Cellarmaker Mt. Nelson pours into the glass with a hazy, straw-colored body, crowned by a resilient, frothy head. This beer boasts remarkable head retention, remaining stable throughout my tasting experience. Unlike some of its hazy counterparts, it doesn’t exhibit the same murkiness, which is a welcome departure.


Upon bringing the glass to my nose, an exhilarating burst of crushed gooseberry, white grapes, pineapple, and Angel food cake fills the air. As it warms up, additional notes of Bartlett pear and green mango emerge, creating a captivating olfactory sensation. This aromatic profile truly showcases the vibrant and distinctive qualities of Nelson hops, going above and beyond expectations.


Taking my first sip, Mt. Nelson reveals itself as snappy and light-bodied with a mouthfeel reminiscent of a session IPA. It stands apart from the grainy and chalky textures often found in the hazy beer category. This brew offers a refreshing and ethereal palate, allowing it to effortlessly glide across the tongue. It maintains a low level of sweetness, emphasizing the bitterness and avoiding any potential astringency. The clean finish is devoid of any soapy or undesirable traits. In contrast to the typical New England-style pale ale, Mt. Nelson breaks the mold with a pronounced hop bitterness and reduced sweetness.


Mt. Nelson’s mouthfeel resembles that of a Session IPA, offering a light and crisp experience. It steers clear of the grainy or chalky sensations frequently associated with hazy beers. The overall sweetness remains minimal, which accentuates the bitterness and contributes to a clean finish. This beer’s texture is well-behaved, with no traces of unwanted qualities.


Cellarmaker’s Mt. Nelson is a rare gem that truly lives up to its billing in terms of aroma. It diverges from the conventional New England-style pale ale, sparing drinkers from excessive sweetness and a muddled, chalky mouthfeel. Instead, Mt. Nelson shines with its bright, Session IPA-like character, delivering a clean finish and pronounced, heightened bitterness that showcases the unique hop variety employed. The moderate alcohol content firmly places it within the APA category. Even when sampled a month past its recommended best-by date, Mt. Nelson impresses with one of the most memorable Nelson hop aromas in recent memory.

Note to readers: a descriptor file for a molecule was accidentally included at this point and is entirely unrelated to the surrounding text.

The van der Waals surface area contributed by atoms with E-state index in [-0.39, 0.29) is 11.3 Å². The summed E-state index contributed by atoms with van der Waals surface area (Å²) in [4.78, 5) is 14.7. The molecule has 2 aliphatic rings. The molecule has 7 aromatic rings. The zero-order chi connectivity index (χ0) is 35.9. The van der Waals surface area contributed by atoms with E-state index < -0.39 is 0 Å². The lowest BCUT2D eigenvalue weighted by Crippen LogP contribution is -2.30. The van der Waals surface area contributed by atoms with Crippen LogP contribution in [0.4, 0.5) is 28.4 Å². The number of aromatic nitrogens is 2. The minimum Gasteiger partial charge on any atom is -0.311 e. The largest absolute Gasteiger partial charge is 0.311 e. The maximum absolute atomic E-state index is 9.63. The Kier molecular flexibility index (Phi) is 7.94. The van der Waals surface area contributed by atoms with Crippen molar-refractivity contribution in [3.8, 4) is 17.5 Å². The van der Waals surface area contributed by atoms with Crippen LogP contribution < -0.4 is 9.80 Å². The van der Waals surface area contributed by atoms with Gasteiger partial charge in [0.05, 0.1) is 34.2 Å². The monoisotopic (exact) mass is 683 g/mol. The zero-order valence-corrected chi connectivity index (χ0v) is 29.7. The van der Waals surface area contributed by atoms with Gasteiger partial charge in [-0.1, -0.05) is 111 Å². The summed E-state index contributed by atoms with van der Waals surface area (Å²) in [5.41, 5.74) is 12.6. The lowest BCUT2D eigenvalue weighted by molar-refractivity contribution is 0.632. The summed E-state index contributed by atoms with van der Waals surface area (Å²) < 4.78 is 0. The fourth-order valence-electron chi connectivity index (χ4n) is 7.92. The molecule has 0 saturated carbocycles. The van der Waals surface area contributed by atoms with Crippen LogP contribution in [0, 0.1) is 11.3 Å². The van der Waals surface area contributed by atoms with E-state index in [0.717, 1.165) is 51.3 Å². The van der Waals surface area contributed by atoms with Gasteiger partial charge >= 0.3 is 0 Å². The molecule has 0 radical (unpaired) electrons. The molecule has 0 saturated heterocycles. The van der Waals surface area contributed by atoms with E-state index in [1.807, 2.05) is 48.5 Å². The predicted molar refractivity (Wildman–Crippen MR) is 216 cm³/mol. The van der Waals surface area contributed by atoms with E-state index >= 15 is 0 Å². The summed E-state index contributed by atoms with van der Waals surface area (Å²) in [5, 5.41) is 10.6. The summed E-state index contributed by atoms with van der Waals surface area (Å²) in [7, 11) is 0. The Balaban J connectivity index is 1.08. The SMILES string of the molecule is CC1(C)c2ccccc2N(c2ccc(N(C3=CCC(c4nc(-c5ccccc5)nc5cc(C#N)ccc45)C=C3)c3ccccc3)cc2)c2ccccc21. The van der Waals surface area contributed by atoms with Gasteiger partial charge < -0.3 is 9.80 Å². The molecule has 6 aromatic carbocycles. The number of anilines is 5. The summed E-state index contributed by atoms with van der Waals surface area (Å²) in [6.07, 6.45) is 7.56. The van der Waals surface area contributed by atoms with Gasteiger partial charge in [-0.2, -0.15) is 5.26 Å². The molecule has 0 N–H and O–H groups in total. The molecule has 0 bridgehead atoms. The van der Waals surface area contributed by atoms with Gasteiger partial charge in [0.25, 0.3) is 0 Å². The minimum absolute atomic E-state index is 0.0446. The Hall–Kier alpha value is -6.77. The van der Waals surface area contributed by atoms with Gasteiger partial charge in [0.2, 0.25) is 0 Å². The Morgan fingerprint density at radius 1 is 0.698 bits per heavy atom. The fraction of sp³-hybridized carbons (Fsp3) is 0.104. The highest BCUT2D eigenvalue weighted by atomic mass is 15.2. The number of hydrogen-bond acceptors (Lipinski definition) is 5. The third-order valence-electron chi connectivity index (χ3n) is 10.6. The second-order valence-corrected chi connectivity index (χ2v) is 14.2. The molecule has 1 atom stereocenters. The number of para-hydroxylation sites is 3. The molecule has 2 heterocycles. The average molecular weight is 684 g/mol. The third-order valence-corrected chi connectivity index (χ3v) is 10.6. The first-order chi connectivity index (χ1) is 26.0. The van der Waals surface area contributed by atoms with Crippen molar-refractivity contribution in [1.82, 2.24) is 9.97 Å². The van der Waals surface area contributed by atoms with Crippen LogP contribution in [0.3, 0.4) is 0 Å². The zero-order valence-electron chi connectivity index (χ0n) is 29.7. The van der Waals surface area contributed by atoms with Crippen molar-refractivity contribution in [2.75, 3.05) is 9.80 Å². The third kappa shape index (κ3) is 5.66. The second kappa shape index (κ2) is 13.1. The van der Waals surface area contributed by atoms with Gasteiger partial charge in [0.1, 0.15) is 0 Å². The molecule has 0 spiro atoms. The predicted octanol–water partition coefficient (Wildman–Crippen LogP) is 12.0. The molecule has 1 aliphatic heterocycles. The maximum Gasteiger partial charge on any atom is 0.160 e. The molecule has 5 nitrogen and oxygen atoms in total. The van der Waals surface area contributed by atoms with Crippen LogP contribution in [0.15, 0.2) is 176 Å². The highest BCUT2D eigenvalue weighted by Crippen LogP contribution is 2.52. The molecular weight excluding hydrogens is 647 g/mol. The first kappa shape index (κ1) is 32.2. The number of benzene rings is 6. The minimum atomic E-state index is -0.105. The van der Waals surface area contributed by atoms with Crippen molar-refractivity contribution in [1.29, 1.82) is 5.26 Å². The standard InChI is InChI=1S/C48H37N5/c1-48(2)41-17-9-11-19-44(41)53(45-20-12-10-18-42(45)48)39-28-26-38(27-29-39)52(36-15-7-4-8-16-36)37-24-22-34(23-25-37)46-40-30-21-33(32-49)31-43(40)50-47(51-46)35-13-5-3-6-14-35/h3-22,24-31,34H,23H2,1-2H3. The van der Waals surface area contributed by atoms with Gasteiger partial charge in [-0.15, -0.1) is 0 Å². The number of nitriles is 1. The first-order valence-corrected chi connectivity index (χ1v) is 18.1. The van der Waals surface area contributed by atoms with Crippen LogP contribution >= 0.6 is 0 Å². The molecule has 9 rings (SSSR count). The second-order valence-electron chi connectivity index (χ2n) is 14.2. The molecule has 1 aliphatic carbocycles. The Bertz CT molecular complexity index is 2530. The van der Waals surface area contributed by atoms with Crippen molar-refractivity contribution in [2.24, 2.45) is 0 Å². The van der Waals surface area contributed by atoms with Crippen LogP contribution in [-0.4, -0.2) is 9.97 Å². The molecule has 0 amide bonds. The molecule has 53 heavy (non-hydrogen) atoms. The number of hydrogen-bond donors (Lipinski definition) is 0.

Similar Beers

In the past, I’ve had the opportunity to review Modern Times Space Ways, which is marketed as a “Hazy Nelson IPA.” While Space Ways is undeniably excellent and does justice to the divisive Nelson Sauvin aroma, I must give the nod to Mt. Nelson for its exceptional ability to capture the coveted gooseberry and Sauvignon Blanc notes, surpassing Space Ways, which leaned more towards diesel-like attributes. As mentioned earlier, Alpine Nelson failed to capture the essence of Nelson hops, despite being fresher when reviewed compared to Cellarmaker’s offering.

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